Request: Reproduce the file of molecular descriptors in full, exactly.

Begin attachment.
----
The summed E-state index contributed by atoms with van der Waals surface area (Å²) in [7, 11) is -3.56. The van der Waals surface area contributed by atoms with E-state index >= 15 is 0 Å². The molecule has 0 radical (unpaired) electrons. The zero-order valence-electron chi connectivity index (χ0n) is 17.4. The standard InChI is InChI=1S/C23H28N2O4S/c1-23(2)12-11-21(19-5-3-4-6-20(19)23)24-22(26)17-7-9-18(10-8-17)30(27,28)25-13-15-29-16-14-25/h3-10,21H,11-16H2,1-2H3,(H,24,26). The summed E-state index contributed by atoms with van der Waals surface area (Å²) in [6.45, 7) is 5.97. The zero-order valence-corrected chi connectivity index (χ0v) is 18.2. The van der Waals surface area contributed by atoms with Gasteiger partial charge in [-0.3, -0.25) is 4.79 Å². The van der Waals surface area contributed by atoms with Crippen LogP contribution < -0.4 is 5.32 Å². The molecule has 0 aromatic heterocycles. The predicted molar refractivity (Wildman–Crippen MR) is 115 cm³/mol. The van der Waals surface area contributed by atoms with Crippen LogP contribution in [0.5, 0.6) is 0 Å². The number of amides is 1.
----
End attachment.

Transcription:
The summed E-state index contributed by atoms with van der Waals surface area (Å²) in [7, 11) is -3.56. The van der Waals surface area contributed by atoms with E-state index >= 15 is 0 Å². The molecule has 0 radical (unpaired) electrons. The zero-order valence-electron chi connectivity index (χ0n) is 17.4. The standard InChI is InChI=1S/C23H28N2O4S/c1-23(2)12-11-21(19-5-3-4-6-20(19)23)24-22(26)17-7-9-18(10-8-17)30(27,28)25-13-15-29-16-14-25/h3-10,21H,11-16H2,1-2H3,(H,24,26). The summed E-state index contributed by atoms with van der Waals surface area (Å²) in [6.45, 7) is 5.97. The zero-order valence-corrected chi connectivity index (χ0v) is 18.2. The van der Waals surface area contributed by atoms with Gasteiger partial charge in [-0.3, -0.25) is 4.79 Å². The van der Waals surface area contributed by atoms with Crippen LogP contribution < -0.4 is 5.32 Å². The molecule has 0 aromatic heterocycles. The predicted molar refractivity (Wildman–Crippen MR) is 115 cm³/mol. The van der Waals surface area contributed by atoms with Crippen LogP contribution in [0.5, 0.6) is 0 Å². The number of amides is 1.